by Meredith Chilson
Photos by author
Finally. There are beginning to be a few more eggs in the nest boxes.
The older hens are finishing up their molt—the new feathers are looking lovely, all strong and shiny. I’ve been adding a bit of protein to their diets in the form of mealworms, and I think this may have speeded up the re-growth process. I also supplement their layer feed with flax seed, and occasionally, meat scraps. There are plenty of sources that recommend hardboiled or scrambled eggs for extra protein—but I feel it a bit odd to be buying eggs to feed to my hens so that they will start laying eggs again!
Experience from last winter, with these same older hens, has prepared me for only a few eggs from them until spring, but even a few of their big, hard-shelled beauties will be worth the wait.
The chicks that hatched in May are also beginning to lay regular sized eggs routinely. The five Barred Rocks were the first – at about 20 weeks, I noticed that their combs were turning bright red, and it wasn’t long after that the first pullet eggs appeared in the nest boxes. Soon after, the young Rhode Island Reds, Tina and Ginger, began greeting me with the squat that signals egg-laying time is near.
That leaves only the four Speckled Sussex from this spring’s hatch. Oh yes, the Speckled Sussex.
|Henrietta–one of the Ya-Ya Sisters|
I chose Speckled Sussex from the Meyer Hatchery catalog after several months of indecision. I allowed myself an order of a dozen chicks, total.
I knew I wanted Barred Plymouth Rocks because they are beautiful, they lay brown eggs, do well in cold weather (I live in Western New York where temperatures often drop below zero for a while in the winter), and well…they are beautiful. They were cute little chicks and they have developed such friendly personalities that our choice of name for the five of them was perfect: we’ve called them the “Ya-Ya” Sisters since day one.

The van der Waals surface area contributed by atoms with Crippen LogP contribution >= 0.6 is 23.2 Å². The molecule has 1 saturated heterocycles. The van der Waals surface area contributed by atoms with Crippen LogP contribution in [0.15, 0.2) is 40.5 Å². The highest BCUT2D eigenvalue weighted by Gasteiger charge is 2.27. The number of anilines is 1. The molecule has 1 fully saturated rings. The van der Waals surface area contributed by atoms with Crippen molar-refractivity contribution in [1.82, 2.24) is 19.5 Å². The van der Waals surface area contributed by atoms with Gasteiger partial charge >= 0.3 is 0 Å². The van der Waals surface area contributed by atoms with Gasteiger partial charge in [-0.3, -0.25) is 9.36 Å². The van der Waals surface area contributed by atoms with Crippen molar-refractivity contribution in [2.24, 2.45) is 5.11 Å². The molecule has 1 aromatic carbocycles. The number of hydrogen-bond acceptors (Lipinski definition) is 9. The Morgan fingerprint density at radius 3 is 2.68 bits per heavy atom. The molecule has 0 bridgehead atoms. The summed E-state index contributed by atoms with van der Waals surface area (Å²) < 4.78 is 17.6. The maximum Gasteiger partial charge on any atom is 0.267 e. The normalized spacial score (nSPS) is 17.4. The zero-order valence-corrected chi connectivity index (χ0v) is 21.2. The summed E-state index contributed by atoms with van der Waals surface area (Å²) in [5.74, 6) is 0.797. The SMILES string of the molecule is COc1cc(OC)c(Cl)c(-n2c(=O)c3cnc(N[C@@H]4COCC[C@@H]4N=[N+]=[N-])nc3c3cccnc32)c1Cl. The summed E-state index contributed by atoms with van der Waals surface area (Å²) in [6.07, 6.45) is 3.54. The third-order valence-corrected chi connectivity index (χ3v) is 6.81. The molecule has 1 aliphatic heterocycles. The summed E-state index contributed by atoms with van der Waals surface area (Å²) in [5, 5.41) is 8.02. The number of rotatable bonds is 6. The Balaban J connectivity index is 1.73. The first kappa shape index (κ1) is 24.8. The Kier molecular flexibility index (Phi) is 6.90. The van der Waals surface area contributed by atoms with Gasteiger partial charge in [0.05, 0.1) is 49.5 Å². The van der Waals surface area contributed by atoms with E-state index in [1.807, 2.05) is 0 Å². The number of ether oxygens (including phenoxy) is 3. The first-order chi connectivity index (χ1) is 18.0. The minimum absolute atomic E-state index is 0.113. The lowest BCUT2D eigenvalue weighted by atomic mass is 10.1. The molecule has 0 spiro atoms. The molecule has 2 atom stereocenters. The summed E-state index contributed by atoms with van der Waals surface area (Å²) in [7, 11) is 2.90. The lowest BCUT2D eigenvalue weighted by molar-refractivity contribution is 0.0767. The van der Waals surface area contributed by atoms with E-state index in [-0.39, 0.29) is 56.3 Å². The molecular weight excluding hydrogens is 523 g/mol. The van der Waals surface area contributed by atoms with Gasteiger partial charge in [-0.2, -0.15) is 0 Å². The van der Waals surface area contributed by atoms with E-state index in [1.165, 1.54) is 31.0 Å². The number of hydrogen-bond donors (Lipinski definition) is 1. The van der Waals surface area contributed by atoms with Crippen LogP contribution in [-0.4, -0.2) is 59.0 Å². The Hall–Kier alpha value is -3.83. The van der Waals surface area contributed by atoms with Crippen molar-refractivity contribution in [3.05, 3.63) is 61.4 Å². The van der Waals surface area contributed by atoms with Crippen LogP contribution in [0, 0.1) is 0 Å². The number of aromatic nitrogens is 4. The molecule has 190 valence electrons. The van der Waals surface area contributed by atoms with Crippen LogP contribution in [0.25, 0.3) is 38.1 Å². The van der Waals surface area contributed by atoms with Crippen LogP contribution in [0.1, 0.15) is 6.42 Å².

I chose Rhode Island Reds because I’ve had that breed since I first started keeping chickens—they were my first favorite. I know them to be cold hardy, good layers and willing to be picked up and held by my grandchildren. We’ve had several entertaining Rhode Island Red hens with really interesting personalities.
And then, I chose Speckled Sussex. I loved the pictures of the heavy hens. Their full-breasted bodies made their heads look small! The description of “mahogany colored feathers with white spangles on the ends” made me think of proud British ladies wearing feathery capes. The Sussex were also described as “very cold hardy”, as well as very good brown egg layers with a calm disposition.
When chicks first arrive here, whether by hatch or by mail truck, it’s usually early spring and still chilly. We keep them in a circular pen, under a heat lamp, in our attached garage. My husband and I, and any other interested observers, take our coffee out and sit in lawn chairs and watch the babies, much like others watch TV (and much like we still do, out in the yard!). From the beginning, we noticed a couple of things about the Speckled Sussex chicks.
For one thing, they had stripes. We couldn’t decide whether they looked more like chipmunks or chickadees—thus the names Simon, Theodora, Alvin and Dee-Dee. They were really, really cute, those striped babies.
|Really cute babies–see the stripes?|
And…they were fast. While the other chicks were casually wandering around the pen, rooting in the litter a bit maybe, these little birds were zipping around the water jug, over the feeder, and in and around the other birds. They were skittish, too. The Rhode Island and Barred Rock chicks were easy to catch, pick up and hold. The Sussex had no interest at all in being held and cuddled. They’d jump and hop and dive away from hands that might or might not have wanted to capture them. Knowing no other local farmer that raised this breed of chickens, I kept going back to the page in the hatchery catalog that listed the disposition as “calm”. I was never able to use that term with this particular bunch of chicks.